Neil Young & Crazy Horse
Album: “Psychedelic Pill” (Reprise)
Neil Young is in a nostalgic mood on “Psychedelic Pill,” a triumphant if somewhat meandering release with his band, Crazy Horse.
The opening track, the 27-minute “Driftin’ Back,” sets the tone, as a reflective Young sings about turning back the clock and revisiting his past. Sure, at nearly half an hour, it takes its time getting there. Cut the guy some slack. At 66, it takes him some time to get where he needs to be.
“Psychedelic Pill” is the latest in a series of moves by Young retracing his steps. Last month he released his memoir, “Heavy Peace,” and this summer director Jonathan Demme released “Neil Young Journeys,” a documentary in which Young revisits his Canadian childhood home.
Sure, some of the riffs on “Psychedelic Pill” have more than a passing resemblance to some of Young’s best-known songs. And maybe some of the longer ones could have used some judicious editing.
Three of the eight tracks on the double-disc release are 16 minutes or longer. The other four are 4 minutes or less.
It’s not like these extended play songs represent unprecedented territory for the craggy Young. As anyone who’s played Young’s 1969 song “Down by the River” on a bar jukebox knows, you get your money’s worth.
“Psychedelic Pill” comes 43 years after that recording and Crazy Horse sounds as good as ever, setting the mood with their signature harmonies, driving guitars and pulsating back beat.
— Scott Bauer, Associated Press
Album: “Hope on the Rocks” (Show Dog-Universal)
Toby Keith wants you to know he’s not just a beer man. Whiskey will do in a pinch.
Perhaps expected from the album title, only two of the 10 new songs don’t reference some sort of drinking.
Most feature his favorite malt beverage in their titles or lyrics (“I Like Girls That Drink Beer,” “Cold Beer Country,” “Haven’t Had A Drink All Day” and a bonus remix of 2011’s “Beers Ago”), but whiskey gets its share of shout outs. “Daddy makes the whiskey and mama says the prayers,” Keith sings in “Scat Cat,” a song about a family of moonshiners.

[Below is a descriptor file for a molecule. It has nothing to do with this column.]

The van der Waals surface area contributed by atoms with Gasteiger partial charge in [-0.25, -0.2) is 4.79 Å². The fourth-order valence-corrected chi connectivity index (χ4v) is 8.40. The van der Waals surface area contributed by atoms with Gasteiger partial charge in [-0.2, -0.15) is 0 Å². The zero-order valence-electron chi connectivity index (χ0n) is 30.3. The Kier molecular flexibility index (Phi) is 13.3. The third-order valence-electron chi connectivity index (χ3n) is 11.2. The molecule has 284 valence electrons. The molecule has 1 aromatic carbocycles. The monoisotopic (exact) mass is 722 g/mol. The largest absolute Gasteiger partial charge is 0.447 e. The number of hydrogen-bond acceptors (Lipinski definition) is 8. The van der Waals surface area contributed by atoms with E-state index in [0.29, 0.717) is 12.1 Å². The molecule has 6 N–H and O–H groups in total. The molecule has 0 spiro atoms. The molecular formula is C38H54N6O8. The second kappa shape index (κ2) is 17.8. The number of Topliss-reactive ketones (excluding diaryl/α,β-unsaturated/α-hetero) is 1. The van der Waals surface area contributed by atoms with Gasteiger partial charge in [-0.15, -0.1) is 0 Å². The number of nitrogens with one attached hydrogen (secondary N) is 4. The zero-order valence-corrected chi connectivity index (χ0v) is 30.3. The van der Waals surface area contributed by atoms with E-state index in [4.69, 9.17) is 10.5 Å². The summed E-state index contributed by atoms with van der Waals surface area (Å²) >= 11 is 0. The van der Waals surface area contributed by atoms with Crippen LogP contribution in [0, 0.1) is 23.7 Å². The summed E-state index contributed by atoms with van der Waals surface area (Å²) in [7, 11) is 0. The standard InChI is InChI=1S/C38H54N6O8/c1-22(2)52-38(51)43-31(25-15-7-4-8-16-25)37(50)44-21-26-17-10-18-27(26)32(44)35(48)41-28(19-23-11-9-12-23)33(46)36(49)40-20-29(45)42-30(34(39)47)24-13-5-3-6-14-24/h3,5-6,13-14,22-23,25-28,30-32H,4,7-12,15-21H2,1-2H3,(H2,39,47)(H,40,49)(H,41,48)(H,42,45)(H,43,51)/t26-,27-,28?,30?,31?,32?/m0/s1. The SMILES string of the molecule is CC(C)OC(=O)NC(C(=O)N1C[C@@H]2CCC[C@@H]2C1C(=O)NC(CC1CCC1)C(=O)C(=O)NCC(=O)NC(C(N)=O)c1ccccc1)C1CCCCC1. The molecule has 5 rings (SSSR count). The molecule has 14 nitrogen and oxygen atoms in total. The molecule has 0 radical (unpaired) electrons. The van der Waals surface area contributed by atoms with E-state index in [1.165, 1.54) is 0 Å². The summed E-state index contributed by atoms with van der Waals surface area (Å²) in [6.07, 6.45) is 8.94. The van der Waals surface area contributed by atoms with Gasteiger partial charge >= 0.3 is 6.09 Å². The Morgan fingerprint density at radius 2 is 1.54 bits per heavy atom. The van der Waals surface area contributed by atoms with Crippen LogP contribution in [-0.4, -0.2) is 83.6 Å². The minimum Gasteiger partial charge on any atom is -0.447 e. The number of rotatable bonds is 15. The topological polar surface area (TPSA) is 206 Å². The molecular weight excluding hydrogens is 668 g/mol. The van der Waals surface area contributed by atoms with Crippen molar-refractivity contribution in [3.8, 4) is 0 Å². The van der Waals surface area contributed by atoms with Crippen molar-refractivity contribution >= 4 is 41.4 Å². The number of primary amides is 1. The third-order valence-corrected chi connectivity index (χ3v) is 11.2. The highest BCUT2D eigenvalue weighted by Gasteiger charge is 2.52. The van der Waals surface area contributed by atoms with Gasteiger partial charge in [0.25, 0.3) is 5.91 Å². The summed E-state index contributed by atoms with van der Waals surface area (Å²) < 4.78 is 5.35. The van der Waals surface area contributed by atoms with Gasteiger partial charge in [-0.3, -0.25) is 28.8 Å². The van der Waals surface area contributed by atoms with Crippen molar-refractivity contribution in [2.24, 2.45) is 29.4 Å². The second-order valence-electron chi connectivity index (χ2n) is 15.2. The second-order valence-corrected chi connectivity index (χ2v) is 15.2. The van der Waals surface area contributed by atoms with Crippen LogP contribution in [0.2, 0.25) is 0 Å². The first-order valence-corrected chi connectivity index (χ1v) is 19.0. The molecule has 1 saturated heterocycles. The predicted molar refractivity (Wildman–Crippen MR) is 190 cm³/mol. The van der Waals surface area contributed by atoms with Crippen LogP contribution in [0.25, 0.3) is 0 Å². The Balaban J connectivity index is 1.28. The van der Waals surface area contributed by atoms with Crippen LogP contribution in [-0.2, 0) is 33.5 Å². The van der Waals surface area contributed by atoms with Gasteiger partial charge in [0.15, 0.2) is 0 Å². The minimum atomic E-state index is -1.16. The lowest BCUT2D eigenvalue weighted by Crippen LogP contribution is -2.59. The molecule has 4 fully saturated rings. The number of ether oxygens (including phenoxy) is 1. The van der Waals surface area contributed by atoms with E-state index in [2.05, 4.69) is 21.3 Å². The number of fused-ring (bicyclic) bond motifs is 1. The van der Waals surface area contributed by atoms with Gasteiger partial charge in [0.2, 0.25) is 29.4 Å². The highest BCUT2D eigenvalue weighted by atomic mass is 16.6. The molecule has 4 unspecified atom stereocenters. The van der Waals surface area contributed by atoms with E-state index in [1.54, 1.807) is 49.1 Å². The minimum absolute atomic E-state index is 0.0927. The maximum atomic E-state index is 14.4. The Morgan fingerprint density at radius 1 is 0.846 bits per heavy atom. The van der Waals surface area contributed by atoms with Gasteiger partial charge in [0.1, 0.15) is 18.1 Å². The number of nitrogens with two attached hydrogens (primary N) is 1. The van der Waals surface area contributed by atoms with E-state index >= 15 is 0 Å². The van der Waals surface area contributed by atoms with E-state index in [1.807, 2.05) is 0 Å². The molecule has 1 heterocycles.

The songs are full of practical drinking advice as well. “Always drink upstream from your cattle,” says an old man to a younger one in “Get Got.” “Don’t mix your whiskey with decision/Ask forgiveness not permission,” Keith sings later in the same song.
As for the music, Keith is smart enough not to mess with a winning formula. There are weeping steel guitars, omnipresent drums and an occasional fiddle. It all makes for sing-along stuff that’s sure to keep his fans happy and provide more than a few toast-worthy moments in concert.
— Rob Merrill, Associated Press
Album: “Goin’ Down Rockin’: The Last Recordings” (Saguaro Road)
A few years before his death in 2002, when poor health started to overtake him, Waylon Jennings recorded these dozen songs, accompanied by just his acoustic guitar and the bass of Robby Turner. Now Turner, who had played steel guitar in Jennings’ last group, the Waymore Blues Band, has fleshed out the tracks with fellow Waymore alumni such as guitarist Reggie Young and other simpatico players, creating a new last chapter that reaffirms Jennings’ greatness.
Echoes of the defiant Outlaw who helped shake up country music in the ’70s can be heard on the rocking “Never Say Die” and “If My Harley Was Runnin’,” as well as the Tony Joe White title song, an appropriately swampy duet with the Swamp Fox himself. Strip away the bravado, on numbers such as “Belle of the Ball” (originally a 1974 B-side), “The Ways of the World,” and “Wastin’ Time,” and Jennings remains a remarkably straight shooter, with performances that are among the most intimate and deeply personal of his life.
The apotheosis of this is his “I Do Believe.” Kris Kristofferson sang it in the ’90s, when he and Jennings were in the Highwaymen, but it’s really the writer’s own take on faith and religion. So when Jennings declares, “In my own way I’m a believer” — a phrase that could sum up his legacy as a stubbornly individualistic artist — it takes on a whole new power.
— Nick Cristiano, Philadelphia Inquirer
Album: “Talking Book”
A mere seven months after the release of her “Covered” album, which included songs by Radiohead, My Chemical Romance and others, Macy Gray has taken on what some may consider an unthinkable task: revisiting one of Stevie Wonder’s most iconic records, 1972’s “Talking Book.” It’s a gutsy decision, and one that may raise a few eyebrows (as it should).
But Gray mostly delivers the collection with a twist, making over hits such as “Superstition” and “You Are the Sunshine of My Life” in her own quirky fashion.
One of the most noticeable tracks is “You and I [We Can Conquer the World],” which highlights Gray’s sweeter side, thanks to the song’s harmonies. “You Got It Bad Girl” suits Gray’s distinctive bass tone, but doesn’t show off her vocal flexibility as much as “Big Brother.” The arrangement on “Blame it on the Sun” is different from the original. Wonder’s silky vocal tone is now Gray’s raspy soulfulness, but nevertheless it maintains its nostalgia.
The gaps in between suggest no one does Stevie better than the man himself, though Gray delivers a fresh alternative. Whether it’s been writer’s block or a simple timeout from songwriting, perhaps after two cover albums Gray will return with her own material.
— Bianca Roach, Associated Press